May 25, 2022

Op: Why is Vainglory the Opposite of Hope?

Perk Steele '24

After looking out from the deck of Sienna’s Palazzo Publico, my cohort and I passed through a chapel and a larger room to the Sala di Nove, where the Siena city council once met. Ambrogio Lorenzetti’s famous fresco “Allegory of Good and Bad Government” covered the room on all sides. 

On the heavily damaged west wall, discord and poverty emanated from the rule of demonic-horned Tyranny, who keeps Justice bound at his feet and turns to the vices as advisors. Avarice, Pride, and Vainglory hover above him. 

To the north, contrasting the west wall, Justice and the Common Good rule righteously with the virtues as their advisors, outnumbering the vices. Wisdom inspires Justice, while Faith, Charity, and Hope hover above the Common Good, mirroring the Tyrant’s court. On the east wall, prosperity and peace emanate from this righteous rule. 

Here we see Avarice, who hoards for herself to seek her own satisfaction unlike Faith, who trusts that God will provide all that is good and necessary. Pride obsesses over herself and her superiority, unlike Charity (Love), who thinks little of herself and pours herself out to others. But why did Lorenzetti paint Vainglory—also known as Vanity, the need to please others, compare oneself to others, and draw attention to oneself—as the opposite of Hope?  

“Vainglory can only look in her mirror,” Dr. Skillen explained. “She wants to protect her youthful charm for as long as possible, for when it fades, she senses her impending death. Therefore, Vainglory stems from an absence of eternal hope. It chooses now over eternity.” 

Back in our converted convent in Orvieto, we discussed virtue and vice, taking into account both classical and modern cultures. The classical virtues include Love, Faith, Hope, Prudence, Fortitude, Temperance, and Justice, whereas vices include Pride, Anger, Vainglory, Envy, Sloth, Greed, Gluttony, and Lust.  

Activism was one of the notable virtues from our discussion of current times. Modernity encourages people to state their opinions loudly in hopes of affecting change, even when it proves itself to inhibit listening and further positive development. From this, I believe modern culture sees Silence, which refrains from giving orders and speaking whatever is on its mind, as a vice. If you are not “selling” your opinions or promoting something, you are nothing. 

Interestingly, our lists of the vices we saw in modern society included “Anti-Magnanimity,” Vainglory’s modern equivalent. In contrast to Magnanimity, the expansion of the spirit towards great things, Vainglory is quick to state opinions and boast about great things without pursuing them. And unlike Magnanimity, which commits to only the best, even when it takes a long time and does not gain adulation from others, Vainglory wants to be praised for “greatness” more than it wants greatness itself. Indeed, Magnanimity and Silence go hand in hand, preferring to listen and set an example to follow than speak. Much of the modern celebration of Activism perhaps stems from Vainglory.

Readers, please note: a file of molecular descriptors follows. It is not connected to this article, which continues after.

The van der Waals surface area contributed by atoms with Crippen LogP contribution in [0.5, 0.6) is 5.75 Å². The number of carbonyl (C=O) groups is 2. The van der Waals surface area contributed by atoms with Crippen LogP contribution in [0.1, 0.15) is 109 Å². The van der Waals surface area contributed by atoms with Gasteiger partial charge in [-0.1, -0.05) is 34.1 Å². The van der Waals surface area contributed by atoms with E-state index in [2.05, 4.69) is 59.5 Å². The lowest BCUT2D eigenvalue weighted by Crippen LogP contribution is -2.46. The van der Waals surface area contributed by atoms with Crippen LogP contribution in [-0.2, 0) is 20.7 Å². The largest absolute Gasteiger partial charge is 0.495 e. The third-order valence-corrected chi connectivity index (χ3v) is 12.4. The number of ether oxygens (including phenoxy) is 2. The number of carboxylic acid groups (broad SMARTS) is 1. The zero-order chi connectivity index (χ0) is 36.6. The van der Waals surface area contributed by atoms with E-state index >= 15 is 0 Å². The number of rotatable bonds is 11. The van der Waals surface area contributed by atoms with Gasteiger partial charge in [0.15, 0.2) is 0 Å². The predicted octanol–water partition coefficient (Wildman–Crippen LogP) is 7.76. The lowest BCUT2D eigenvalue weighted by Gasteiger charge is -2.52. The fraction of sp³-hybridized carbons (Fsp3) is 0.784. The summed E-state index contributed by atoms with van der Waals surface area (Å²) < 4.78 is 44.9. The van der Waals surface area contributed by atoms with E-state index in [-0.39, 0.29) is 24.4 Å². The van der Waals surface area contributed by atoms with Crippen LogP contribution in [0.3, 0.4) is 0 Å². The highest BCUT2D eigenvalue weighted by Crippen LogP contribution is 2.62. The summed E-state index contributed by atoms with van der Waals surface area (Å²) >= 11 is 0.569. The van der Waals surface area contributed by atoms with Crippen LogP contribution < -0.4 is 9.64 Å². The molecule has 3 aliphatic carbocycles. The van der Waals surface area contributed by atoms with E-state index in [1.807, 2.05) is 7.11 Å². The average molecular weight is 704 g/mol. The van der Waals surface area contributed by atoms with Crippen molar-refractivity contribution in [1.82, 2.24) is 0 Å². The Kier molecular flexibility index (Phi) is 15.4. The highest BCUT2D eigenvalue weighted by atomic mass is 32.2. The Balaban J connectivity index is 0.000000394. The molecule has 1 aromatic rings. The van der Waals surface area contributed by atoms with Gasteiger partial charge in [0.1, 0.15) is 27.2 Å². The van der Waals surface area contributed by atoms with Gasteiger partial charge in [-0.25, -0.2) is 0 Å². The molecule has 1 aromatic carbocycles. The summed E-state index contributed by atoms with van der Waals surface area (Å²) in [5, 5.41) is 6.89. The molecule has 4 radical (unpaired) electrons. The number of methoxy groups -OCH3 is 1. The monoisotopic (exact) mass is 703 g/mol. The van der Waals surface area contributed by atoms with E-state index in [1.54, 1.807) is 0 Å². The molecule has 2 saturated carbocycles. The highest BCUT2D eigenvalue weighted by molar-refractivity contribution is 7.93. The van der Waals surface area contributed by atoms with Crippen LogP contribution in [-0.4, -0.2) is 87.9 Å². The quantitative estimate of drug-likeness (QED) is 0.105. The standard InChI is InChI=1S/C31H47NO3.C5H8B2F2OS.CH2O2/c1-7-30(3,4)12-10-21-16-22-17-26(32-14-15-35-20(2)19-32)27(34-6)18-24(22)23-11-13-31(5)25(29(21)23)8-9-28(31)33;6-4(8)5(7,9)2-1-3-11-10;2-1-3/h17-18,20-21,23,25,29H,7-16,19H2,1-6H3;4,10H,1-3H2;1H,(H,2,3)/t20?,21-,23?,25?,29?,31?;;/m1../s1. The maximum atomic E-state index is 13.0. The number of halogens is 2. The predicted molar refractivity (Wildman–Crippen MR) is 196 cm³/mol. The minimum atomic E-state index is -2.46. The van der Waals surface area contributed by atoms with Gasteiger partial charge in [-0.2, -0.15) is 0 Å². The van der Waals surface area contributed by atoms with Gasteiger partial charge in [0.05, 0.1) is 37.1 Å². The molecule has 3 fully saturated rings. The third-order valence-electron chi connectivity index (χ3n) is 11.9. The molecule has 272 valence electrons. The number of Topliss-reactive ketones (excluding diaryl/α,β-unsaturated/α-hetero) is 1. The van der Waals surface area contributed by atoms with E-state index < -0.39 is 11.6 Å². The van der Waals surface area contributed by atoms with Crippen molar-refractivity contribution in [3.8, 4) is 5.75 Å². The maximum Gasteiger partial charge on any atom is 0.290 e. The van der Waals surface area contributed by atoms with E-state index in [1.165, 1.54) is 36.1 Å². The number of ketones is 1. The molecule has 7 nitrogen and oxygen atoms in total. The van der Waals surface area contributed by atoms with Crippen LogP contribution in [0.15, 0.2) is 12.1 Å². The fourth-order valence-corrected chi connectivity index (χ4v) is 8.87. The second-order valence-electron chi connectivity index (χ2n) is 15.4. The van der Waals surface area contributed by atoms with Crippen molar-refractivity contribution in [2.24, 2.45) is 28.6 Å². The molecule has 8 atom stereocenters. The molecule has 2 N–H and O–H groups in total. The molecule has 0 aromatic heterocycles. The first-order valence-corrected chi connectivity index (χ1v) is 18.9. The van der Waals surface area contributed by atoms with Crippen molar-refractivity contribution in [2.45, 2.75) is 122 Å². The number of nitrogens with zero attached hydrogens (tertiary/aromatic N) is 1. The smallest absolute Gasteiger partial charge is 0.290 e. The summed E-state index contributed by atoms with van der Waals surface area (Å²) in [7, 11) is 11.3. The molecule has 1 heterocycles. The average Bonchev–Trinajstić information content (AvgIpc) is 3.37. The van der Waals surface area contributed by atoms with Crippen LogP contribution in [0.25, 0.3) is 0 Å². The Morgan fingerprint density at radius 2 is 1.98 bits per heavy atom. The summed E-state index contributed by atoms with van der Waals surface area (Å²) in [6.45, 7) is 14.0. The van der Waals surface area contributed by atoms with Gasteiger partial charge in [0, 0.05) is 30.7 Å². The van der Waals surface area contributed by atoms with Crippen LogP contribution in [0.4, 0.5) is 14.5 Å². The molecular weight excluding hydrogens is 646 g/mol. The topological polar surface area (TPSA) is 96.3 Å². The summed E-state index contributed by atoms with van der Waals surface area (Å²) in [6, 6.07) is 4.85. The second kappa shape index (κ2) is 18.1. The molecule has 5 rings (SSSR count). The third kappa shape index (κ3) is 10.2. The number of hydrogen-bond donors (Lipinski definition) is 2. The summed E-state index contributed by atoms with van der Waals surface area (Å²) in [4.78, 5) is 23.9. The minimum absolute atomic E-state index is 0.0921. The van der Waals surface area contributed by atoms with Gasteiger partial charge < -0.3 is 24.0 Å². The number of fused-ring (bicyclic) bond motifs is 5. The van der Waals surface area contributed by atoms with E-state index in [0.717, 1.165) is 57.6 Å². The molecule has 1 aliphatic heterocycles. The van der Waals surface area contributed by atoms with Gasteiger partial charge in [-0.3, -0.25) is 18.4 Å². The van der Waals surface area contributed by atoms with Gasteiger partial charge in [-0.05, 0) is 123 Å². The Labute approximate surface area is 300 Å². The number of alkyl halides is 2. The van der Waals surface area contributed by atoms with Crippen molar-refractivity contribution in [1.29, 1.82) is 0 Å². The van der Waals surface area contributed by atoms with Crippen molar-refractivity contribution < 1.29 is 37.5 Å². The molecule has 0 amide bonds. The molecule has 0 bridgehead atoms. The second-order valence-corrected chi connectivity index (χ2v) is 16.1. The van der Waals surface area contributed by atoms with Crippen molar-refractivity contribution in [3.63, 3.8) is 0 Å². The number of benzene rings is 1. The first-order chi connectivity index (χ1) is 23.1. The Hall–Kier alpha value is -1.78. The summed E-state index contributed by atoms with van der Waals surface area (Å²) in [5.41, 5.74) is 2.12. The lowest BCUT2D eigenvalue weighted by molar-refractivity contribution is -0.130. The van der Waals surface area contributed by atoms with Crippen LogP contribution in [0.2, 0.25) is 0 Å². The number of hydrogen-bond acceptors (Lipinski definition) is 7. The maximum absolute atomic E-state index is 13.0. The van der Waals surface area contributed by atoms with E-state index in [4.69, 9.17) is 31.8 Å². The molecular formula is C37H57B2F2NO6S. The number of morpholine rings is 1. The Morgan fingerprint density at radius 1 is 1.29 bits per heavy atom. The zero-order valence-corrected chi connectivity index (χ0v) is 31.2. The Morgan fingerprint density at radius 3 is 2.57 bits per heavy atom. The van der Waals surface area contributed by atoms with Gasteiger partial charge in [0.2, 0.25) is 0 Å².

Vainglory is all about image. It revels in gossip, exaggeration, competition, and novelty. It becomes busy, filling up its schedule even though it will never enjoy its time, gaining as many followers as possible even though it will never know them well. All learning, creation, exploration, relationship-building, and yes, even God, become means to the end of prestige. It descends to compromise and shallowness to draw attention to itself. Deep down, Vainglory is afraid to be exposed for what it is—empty. 

And yes, I struggle with Vainglory: as a person with autism, the nuances of interpersonal communication don’t come naturally to me. So I worry about behavior, volume, posture, when to speak, and body language, even around close friends. This worsens in large groups. If I make mistakes, I worry that my friends will abandon and ignore me. All while neglecting the deeper, greater things. When I dwell on this, I worry about how my friends see me. I doubt my friends’ care for me, fail to listen, and do not actually say anything good. I center on myself, like Vainglory looking in her mirror. I feel like nothing, afraid to be exposed. I have no hope. This is why Vainglory and Hope are opposites. 

But by Magnanimity, we know that God enables us to do great things. Even if our actions do not seem significant, we know, by Hope, that we do not follow Him in vain. God sees us. God cares. 

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